Bothersome tinnitus is associated with higher age and a series of physical and mental conditions, a Swedish study finds.
The study found that for both men and women, bothersome tinnitus was associated with higher age, reduced hearing ability (hearing loss), hearing-related difficulties, cardiovascular disease, epilepsy and burnout when compared with non-bothersome tinnitus.
Women vs. men
Women with bothersome tinnitus specifically reported higher rates of cardiovascular disease, thyroid disease, epilepsy, fibromyalgia and burnout.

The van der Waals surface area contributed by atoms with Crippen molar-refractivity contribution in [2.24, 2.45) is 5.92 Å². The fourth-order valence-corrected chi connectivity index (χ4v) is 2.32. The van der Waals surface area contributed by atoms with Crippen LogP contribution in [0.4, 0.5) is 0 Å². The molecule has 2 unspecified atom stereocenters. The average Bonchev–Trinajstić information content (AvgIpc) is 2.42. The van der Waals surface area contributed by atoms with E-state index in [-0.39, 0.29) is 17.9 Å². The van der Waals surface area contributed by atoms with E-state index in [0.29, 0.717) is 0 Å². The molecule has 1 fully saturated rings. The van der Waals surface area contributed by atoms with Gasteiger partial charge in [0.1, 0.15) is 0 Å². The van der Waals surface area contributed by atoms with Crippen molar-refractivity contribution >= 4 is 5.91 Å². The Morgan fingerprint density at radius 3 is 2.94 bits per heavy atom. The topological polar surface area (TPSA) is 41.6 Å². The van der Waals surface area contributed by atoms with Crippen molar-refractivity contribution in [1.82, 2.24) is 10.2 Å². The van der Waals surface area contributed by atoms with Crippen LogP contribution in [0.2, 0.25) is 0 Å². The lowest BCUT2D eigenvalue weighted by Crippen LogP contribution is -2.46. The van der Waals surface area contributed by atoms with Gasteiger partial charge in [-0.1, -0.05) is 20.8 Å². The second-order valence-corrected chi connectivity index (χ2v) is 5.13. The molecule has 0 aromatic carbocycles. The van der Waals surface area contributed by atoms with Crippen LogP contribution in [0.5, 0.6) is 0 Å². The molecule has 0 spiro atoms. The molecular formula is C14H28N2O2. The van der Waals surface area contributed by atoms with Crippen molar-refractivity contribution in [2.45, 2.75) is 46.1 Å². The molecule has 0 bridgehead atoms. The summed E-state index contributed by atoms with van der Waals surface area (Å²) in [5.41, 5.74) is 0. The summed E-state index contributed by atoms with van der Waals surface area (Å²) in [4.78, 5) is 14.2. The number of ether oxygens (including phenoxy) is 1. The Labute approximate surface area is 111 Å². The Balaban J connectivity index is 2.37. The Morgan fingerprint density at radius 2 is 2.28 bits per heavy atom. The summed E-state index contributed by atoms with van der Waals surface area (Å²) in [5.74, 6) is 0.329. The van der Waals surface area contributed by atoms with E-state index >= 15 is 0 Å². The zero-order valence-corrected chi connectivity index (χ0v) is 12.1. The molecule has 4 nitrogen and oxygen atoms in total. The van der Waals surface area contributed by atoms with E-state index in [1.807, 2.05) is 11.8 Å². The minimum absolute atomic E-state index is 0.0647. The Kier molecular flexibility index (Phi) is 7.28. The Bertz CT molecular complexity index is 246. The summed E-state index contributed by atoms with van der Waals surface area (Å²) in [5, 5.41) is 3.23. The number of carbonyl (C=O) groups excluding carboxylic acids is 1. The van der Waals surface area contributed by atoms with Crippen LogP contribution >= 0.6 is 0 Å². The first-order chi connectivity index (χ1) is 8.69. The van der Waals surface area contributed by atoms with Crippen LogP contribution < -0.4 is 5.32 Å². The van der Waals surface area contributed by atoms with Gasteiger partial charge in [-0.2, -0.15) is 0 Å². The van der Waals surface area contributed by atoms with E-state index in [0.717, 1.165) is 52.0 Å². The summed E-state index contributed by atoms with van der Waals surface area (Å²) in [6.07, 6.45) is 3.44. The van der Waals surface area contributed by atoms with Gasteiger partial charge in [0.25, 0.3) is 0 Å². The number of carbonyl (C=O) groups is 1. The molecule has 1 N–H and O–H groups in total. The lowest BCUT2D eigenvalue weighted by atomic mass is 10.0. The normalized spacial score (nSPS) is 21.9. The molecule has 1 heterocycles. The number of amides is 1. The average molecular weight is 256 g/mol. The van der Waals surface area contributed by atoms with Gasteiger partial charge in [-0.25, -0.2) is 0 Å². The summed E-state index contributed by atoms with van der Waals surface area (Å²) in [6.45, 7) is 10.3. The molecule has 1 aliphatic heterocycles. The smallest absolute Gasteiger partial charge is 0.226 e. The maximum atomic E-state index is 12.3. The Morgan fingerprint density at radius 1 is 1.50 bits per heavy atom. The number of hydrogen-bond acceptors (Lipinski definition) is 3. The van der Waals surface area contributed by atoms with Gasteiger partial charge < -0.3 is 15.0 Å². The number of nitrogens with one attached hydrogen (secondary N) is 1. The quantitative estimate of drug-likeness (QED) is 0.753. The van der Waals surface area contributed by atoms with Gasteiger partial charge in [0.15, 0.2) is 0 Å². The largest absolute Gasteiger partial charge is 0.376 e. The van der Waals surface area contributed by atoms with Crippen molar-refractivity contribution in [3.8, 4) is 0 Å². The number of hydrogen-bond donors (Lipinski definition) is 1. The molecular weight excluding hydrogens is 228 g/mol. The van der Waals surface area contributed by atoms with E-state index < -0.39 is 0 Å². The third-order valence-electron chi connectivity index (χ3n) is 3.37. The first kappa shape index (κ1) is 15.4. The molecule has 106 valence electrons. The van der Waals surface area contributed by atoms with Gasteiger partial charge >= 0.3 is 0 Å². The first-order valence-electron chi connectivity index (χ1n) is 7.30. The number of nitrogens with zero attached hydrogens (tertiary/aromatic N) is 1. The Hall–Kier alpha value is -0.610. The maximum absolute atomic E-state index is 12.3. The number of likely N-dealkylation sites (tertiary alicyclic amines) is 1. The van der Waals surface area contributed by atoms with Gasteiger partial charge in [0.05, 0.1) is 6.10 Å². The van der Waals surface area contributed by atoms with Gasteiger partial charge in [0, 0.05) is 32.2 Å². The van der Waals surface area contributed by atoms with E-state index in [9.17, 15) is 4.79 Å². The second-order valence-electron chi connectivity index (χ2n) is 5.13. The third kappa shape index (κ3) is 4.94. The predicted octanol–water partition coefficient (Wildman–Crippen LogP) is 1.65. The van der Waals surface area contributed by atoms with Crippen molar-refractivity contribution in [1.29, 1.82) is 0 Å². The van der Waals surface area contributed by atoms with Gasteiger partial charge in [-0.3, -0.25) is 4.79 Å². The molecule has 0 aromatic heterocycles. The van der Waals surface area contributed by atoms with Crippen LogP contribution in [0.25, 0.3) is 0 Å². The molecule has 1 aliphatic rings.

Men with bothersome tinnitus reported higher rates of alcohol consumption, Ménière’s disease, anxiety syndrome and panic.
About the study
The study conducted a cross-sectional study using survey data from the Swedish LifeGene cohort containing information on self-reported tinnitus. 7,615 persons participated in the study.
In the study, the participants’ self-reported their tinnitus as constant and bothersome or as intermittent and non-bothersome.
The study, “Gender-Specific Risk Factors and Comorbidities of Bothersome Tinnitus”, was published in the journal Frontiers in Neuroscience.
Sources: https://pubmed.ncbi.nlm.nih.gov and the journal Frontiers in Neuroscience